The urioshol (sp?) oil that causes the ivy rash can linger all through the winter months, and is present even in the woody parts, to a lesser degree. One should never, NEVER try to burn off poison ivy, as the smoke carries droplets of the oil, which can cause a reaction in the lung tissue, sometimes resulting in death.  The oil is best removed from skin and clothing with generous application of soap and water as soon as possible after exposure. Alcohol or other solvents can actually facilitate the absotbtion of the oil and cause a stonger reaction.

Interestingly, the same oil is found in the tree / shrub used for the production of traditional Japanese lacquer. Appatently some part of the production process renders the irritant (mostly) inactive.

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Made a bowl blank.... I'll doubt I'll finish it. Not doing this again. Not what i find enjoyable.

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Really don't want to clean up this mess either. I gonna suck at least 3 tools up with the DC that are buried.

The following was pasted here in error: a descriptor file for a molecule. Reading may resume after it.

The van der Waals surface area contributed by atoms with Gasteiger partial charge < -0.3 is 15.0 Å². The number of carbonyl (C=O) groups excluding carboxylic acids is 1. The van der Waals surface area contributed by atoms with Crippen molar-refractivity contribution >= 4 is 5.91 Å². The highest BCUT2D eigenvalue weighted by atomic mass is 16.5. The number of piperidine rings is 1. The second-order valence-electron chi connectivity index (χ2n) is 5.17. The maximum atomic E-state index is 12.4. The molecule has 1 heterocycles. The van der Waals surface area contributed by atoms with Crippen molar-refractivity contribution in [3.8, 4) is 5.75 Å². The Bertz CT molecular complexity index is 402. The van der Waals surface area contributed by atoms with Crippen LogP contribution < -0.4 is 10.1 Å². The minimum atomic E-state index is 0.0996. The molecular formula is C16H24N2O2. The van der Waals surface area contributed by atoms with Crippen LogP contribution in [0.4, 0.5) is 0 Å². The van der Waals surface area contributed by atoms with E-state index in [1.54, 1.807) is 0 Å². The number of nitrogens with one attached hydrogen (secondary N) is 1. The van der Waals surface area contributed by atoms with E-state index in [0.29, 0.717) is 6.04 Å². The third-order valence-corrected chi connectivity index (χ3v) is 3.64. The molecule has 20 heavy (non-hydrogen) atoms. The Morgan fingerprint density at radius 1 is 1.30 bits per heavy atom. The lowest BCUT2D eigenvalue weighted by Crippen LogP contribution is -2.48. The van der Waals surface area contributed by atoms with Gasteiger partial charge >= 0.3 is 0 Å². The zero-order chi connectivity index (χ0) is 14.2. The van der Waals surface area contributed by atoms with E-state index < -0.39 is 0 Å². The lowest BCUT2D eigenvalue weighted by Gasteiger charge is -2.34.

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On 10/5/2020 at 5:12 PM, drzaius said:

Just a very light graze against it will yield an instant, painful rash that can last for days.

Been there done that.  When I was a boy scout we were on a back packing trip and I started losing my footing on a down hill stretch, I reached out to brake my fall and ended up grabbing a hand full of stinging nettle.  I couldn't close my hand for about five days.

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11 hours ago, wtnhighlander said:

The oil is best removed from skin and clothing with generous application of soap and water as soon as possible after exposure. 

Physically scrubbing is very important as well, and cool water is ideal. 

The rash can show up in just 1-2 days or can take a week or more, and then can last  as long as 2-3 weeks. Since the rash is an immune system response, some people react more severely than others. While some people don’t react at all, that can change over time and “immunity” can be lost. My wife never used to react to it, but then got it for the first time a couple months ago.